Bringing a PC to Taiwan on My Flight

Hey guys -

I wonder if any of you have done this? Any tips? Any customs problems? Any “this looks like a bomb, please step this way we’d like to insert a gloved finger somewhere…” problems?

Does the temperature/pressure in the hold affect lcd monitors?

It’s my work PC, and I can’t risk losing it or any of the information on it, so I plan to:

Remove from tower case:
Hard drives, optical drives, graphics card, raid card, power supply unit, ram, fan.
(leaving only the mobo internally - might be a minor ball-ache to remove - Dell inspiron 530).
These components I will then bubble wrap, box up, tape securely and take in my hand luggage.

In the tower case:
Cover the mobo with bubble wrap and fill the case with clothes/whatever light packaging. The case then to be put in the main hold luggage in a large suitcase.

(Have to take the monitors too, I think the widescreen I have is still over £200 in Taiwan…so they’re coming)
With 5mm ply between them, facing each other, bubble wrapped, taped and again surrounded by packing material in the hold lugggage.

If anyone’s had any good or bad experiences with any of the above - please let me know.

I have to carry the important stuff like hard drives in my hand luggage I think - it would be D-Day if I lost them.

The only thing I’m really worried about is the lcd screen in the hold luggage. I suppose if the mobo or tower case bites the dust I can get another?

Ah - the other thing - has anyone packed their PC, only to find it’s been rifled through the other end by airport security? I can take a roll of parcel tape to re-wrap stuff in my hand luggage if they want to turn my case out I suppose.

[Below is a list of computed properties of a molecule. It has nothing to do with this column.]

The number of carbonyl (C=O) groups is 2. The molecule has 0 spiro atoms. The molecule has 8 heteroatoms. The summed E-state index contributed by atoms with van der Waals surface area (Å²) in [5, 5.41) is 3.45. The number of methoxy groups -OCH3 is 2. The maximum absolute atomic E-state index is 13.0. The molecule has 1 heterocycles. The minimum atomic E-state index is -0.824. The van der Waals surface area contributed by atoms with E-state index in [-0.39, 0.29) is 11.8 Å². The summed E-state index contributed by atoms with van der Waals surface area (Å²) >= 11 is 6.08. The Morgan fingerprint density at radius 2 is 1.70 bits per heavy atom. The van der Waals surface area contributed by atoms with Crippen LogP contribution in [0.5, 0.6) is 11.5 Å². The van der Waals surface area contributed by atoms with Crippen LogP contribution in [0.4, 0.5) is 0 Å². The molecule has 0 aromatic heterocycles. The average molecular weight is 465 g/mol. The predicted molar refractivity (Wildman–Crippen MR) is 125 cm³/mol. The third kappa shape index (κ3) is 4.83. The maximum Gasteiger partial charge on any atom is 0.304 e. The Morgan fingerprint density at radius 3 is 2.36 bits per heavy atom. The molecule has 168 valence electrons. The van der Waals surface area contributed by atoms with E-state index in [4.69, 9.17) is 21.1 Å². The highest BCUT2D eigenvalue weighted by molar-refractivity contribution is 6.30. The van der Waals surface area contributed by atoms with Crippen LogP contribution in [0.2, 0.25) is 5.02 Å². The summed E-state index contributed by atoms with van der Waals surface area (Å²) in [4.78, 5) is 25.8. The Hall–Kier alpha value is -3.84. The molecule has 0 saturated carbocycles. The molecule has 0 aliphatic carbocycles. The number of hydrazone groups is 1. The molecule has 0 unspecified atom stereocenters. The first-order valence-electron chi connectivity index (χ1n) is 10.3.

Yes i’ve done exactly what you are attempting to do. I’ve done it twice actually, both from the states and back. To me it sounds like you have everything in order. You did exactly what you can do. Definitely bring your packing tape. Most likely you won’t have to open it, but I had to and it was a right pain in the ass. They made me yank out the entire thing and open it. (which i had stuffed with underwear and socks) They had their own “inspected” packing tape i had to use though. So actually you might not want to use your own. Once they saw that tape on there i ddn’t have to open it again. This was back in the states, and i’m not sure how strict security is at the europe airports.

I didn’t think it was too much of a hassle though. I went through security relatively fast after that first incident. I was nervous about putting my hard drives through xray, but they were okay on the other side. Definitely put them in your hand luggage.

When I arrived in Taiwan my box was beat up to hell. I could tell they just tossed it around. All the corners were smashed in, and there was even a gash in the box. I was like WTF!? and quite upset. When i got into my house in taiwan i set the computer up and it didn’t turn on. I had taken everything out …except the cpu. Which i was too lazy to take out because my aftermarket heatsink / fan was a bitch to install. So…broken cpu, which was my fault, but everything else made it through the journey okay. I didnt’ even take my powersupply out. (bastards heavy!) so you’re already a few up on what i did.

Your cpu, i am pretty certain will be okay. however i have the same concern as you…those monitors. I didn’t bring my monitors, opting to sell mine back home and buy here. but if your monitors are really nice, i’d try to bring them. I don’t really like the monitor market here (unless you’re happy with 24" TN panels)

The problem with the monitors is that airlines often stack hundreds of luggage on top of each other. Combine all that weight at high altitudes where it’s cold and it could result in cracked boards or screens. I think this is the worst case scenario though. I think you’ve done pretty much every precaution i can think of. More so than I did and I ended up just fine.

You could also ship the monitors to Taiwan through fedex or something; though, who knows if they’d handle the packages any different. :aiyo:

Never had a problem doing what you propose.

I did as I said above, apart from removing the mobo from the case and bubble-wrapping/carboarding along with the hard-drives, graphics card etc and taking in hand luggage.

Heathrow turned out my hand luggage and laptop bag with all my gubbins in it, but only to x-ray separately and didn’t unwrap any of it.